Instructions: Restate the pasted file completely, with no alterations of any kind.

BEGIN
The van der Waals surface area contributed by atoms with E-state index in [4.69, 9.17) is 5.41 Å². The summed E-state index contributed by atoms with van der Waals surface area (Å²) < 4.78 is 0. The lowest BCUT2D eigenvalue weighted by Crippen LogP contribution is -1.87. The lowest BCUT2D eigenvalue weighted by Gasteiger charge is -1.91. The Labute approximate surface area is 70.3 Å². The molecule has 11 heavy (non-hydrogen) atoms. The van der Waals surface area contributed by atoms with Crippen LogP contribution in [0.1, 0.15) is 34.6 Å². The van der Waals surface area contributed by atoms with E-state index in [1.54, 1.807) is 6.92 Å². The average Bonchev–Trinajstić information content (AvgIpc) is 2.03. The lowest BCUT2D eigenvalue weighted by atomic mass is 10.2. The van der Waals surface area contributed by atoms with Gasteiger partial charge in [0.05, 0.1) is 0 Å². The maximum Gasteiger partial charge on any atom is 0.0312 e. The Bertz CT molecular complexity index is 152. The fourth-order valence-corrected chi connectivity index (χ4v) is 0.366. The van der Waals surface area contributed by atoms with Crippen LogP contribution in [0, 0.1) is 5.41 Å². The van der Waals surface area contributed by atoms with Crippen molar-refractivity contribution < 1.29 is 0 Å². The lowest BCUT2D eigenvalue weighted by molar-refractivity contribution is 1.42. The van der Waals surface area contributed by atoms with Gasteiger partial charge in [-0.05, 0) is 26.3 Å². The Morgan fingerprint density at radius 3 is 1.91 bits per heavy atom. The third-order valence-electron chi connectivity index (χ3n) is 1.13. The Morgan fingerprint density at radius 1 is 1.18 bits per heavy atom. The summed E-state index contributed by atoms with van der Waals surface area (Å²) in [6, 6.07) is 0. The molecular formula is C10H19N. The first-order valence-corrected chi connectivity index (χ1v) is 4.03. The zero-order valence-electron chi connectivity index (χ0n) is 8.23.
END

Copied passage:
The van der Waals surface area contributed by atoms with E-state index in [4.69, 9.17) is 5.41 Å². The summed E-state index contributed by atoms with van der Waals surface area (Å²) < 4.78 is 0. The lowest BCUT2D eigenvalue weighted by Crippen LogP contribution is -1.87. The lowest BCUT2D eigenvalue weighted by Gasteiger charge is -1.91. The Labute approximate surface area is 70.3 Å². The molecule has 11 heavy (non-hydrogen) atoms. The van der Waals surface area contributed by atoms with Crippen LogP contribution in [0.1, 0.15) is 34.6 Å². The van der Waals surface area contributed by atoms with E-state index in [1.54, 1.807) is 6.92 Å². The average Bonchev–Trinajstić information content (AvgIpc) is 2.03. The lowest BCUT2D eigenvalue weighted by atomic mass is 10.2. The van der Waals surface area contributed by atoms with Gasteiger partial charge in [0.05, 0.1) is 0 Å². The maximum Gasteiger partial charge on any atom is 0.0312 e. The Bertz CT molecular complexity index is 152. The fourth-order valence-corrected chi connectivity index (χ4v) is 0.366. The van der Waals surface area contributed by atoms with Crippen LogP contribution in [0, 0.1) is 5.41 Å². The van der Waals surface area contributed by atoms with Crippen molar-refractivity contribution < 1.29 is 0 Å². The lowest BCUT2D eigenvalue weighted by molar-refractivity contribution is 1.42. The van der Waals surface area contributed by atoms with Gasteiger partial charge in [-0.05, 0) is 26.3 Å². The Morgan fingerprint density at radius 3 is 1.91 bits per heavy atom. The third-order valence-electron chi connectivity index (χ3n) is 1.13. The Morgan fingerprint density at radius 1 is 1.18 bits per heavy atom. The summed E-state index contributed by atoms with van der Waals surface area (Å²) in [6, 6.07) is 0. The molecular formula is C10H19N. The first-order valence-corrected chi connectivity index (χ1v) is 4.03. The zero-order valence-electron chi connectivity index (χ0n) is 8.23.